Participatory Democracy, “People Power” & Social Change
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Level: Graduate
Division: The New School for Social Research
Department: Liberal Studies
Course Number: GLIB 5747
Course Format: Seminar
Location: Off-campus
Permission Required: Yes
  • Politics
  • Philosophy
  • Social Justice
In 2011, inspired, in part, by a series of avowedly democratic uprisings in the Arab world, the United States and several other countries experienced a spectacular series of ephemeral revolts organized by activists committed to prefiguring, through occupations of urban public spaces, a new world of social justice and radical democracy. After reviewing some of the hopes aroused in 2011 by the Arab Spring and Occupy Wall Street, this seminar will flash back to the origins of the modern democratic vision in the work of Rousseau and the experience of the Parisian artisans who experimented with forms of direct political participation at the height of the French Revolution. Then, we will trace this tradition through Marx, Arendt’s paradoxical work On Revolution, and up to the present, asking ourselves: What have we learned about the global potential ? and limits ? of the radical democratic revolts of our own era?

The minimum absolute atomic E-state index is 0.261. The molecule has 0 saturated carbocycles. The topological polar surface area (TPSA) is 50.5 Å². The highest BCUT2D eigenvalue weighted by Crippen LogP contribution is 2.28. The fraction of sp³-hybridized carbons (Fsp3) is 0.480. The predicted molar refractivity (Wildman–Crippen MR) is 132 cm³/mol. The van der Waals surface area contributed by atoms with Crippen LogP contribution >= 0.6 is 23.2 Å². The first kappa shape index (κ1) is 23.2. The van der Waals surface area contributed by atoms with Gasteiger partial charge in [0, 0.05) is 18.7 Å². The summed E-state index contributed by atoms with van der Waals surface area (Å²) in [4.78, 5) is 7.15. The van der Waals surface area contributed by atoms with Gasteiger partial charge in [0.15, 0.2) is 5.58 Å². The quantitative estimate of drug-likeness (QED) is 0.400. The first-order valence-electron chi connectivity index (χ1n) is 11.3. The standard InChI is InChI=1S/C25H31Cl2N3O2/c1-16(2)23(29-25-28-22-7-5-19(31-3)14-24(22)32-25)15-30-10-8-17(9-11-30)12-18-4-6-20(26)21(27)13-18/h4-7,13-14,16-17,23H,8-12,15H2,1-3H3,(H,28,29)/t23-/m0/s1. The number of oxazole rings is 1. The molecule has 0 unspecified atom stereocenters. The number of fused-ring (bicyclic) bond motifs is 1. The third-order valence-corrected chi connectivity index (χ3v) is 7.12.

Course Open to: Degree Students with Restrictions


Not open to Undergraduate students.